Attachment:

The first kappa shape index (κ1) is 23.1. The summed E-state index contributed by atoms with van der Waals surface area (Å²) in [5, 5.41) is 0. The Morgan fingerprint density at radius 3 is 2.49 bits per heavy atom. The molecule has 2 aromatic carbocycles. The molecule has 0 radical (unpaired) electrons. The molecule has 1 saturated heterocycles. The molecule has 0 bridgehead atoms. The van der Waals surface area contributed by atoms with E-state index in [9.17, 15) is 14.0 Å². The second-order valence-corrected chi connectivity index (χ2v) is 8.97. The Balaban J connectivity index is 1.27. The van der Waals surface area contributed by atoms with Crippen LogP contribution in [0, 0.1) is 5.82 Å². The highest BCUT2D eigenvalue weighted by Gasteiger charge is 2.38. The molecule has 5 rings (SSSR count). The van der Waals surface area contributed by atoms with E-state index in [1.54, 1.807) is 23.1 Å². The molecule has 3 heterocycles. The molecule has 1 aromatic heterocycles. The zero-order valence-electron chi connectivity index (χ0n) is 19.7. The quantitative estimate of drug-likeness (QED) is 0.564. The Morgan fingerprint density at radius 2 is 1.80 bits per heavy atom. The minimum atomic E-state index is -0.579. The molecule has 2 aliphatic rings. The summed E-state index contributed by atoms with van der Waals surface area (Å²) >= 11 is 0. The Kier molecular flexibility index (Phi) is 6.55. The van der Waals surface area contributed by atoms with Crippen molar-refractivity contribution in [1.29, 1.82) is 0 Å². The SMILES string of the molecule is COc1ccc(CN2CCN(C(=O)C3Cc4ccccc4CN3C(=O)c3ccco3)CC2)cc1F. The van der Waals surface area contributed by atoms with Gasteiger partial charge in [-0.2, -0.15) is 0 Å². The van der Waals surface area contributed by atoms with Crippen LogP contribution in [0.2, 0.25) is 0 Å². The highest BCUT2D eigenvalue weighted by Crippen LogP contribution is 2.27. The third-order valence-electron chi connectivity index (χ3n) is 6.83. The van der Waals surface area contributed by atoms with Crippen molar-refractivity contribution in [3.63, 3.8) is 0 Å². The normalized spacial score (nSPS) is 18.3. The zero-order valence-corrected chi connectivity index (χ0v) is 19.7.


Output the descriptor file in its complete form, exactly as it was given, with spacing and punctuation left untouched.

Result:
The first kappa shape index (κ1) is 23.1. The summed E-state index contributed by atoms with van der Waals surface area (Å²) in [5, 5.41) is 0. The Morgan fingerprint density at radius 3 is 2.49 bits per heavy atom. The molecule has 2 aromatic carbocycles. The molecule has 0 radical (unpaired) electrons. The molecule has 1 saturated heterocycles. The molecule has 0 bridgehead atoms. The van der Waals surface area contributed by atoms with E-state index in [9.17, 15) is 14.0 Å². The second-order valence-corrected chi connectivity index (χ2v) is 8.97. The Balaban J connectivity index is 1.27. The van der Waals surface area contributed by atoms with Crippen LogP contribution in [0, 0.1) is 5.82 Å². The highest BCUT2D eigenvalue weighted by Gasteiger charge is 2.38. The molecule has 5 rings (SSSR count). The van der Waals surface area contributed by atoms with E-state index in [1.54, 1.807) is 23.1 Å². The molecule has 3 heterocycles. The molecule has 1 aromatic heterocycles. The zero-order valence-electron chi connectivity index (χ0n) is 19.7. The quantitative estimate of drug-likeness (QED) is 0.564. The Morgan fingerprint density at radius 2 is 1.80 bits per heavy atom. The minimum atomic E-state index is -0.579. The molecule has 2 aliphatic rings. The summed E-state index contributed by atoms with van der Waals surface area (Å²) >= 11 is 0. The Kier molecular flexibility index (Phi) is 6.55. The van der Waals surface area contributed by atoms with Crippen molar-refractivity contribution in [1.29, 1.82) is 0 Å². The SMILES string of the molecule is COc1ccc(CN2CCN(C(=O)C3Cc4ccccc4CN3C(=O)c3ccco3)CC2)cc1F. The van der Waals surface area contributed by atoms with Gasteiger partial charge in [-0.2, -0.15) is 0 Å². The van der Waals surface area contributed by atoms with Crippen LogP contribution in [0.2, 0.25) is 0 Å². The highest BCUT2D eigenvalue weighted by Crippen LogP contribution is 2.27. The third-order valence-electron chi connectivity index (χ3n) is 6.83. The van der Waals surface area contributed by atoms with Crippen molar-refractivity contribution in [3.63, 3.8) is 0 Å². The normalized spacial score (nSPS) is 18.3. The zero-order valence-corrected chi connectivity index (χ0v) is 19.7.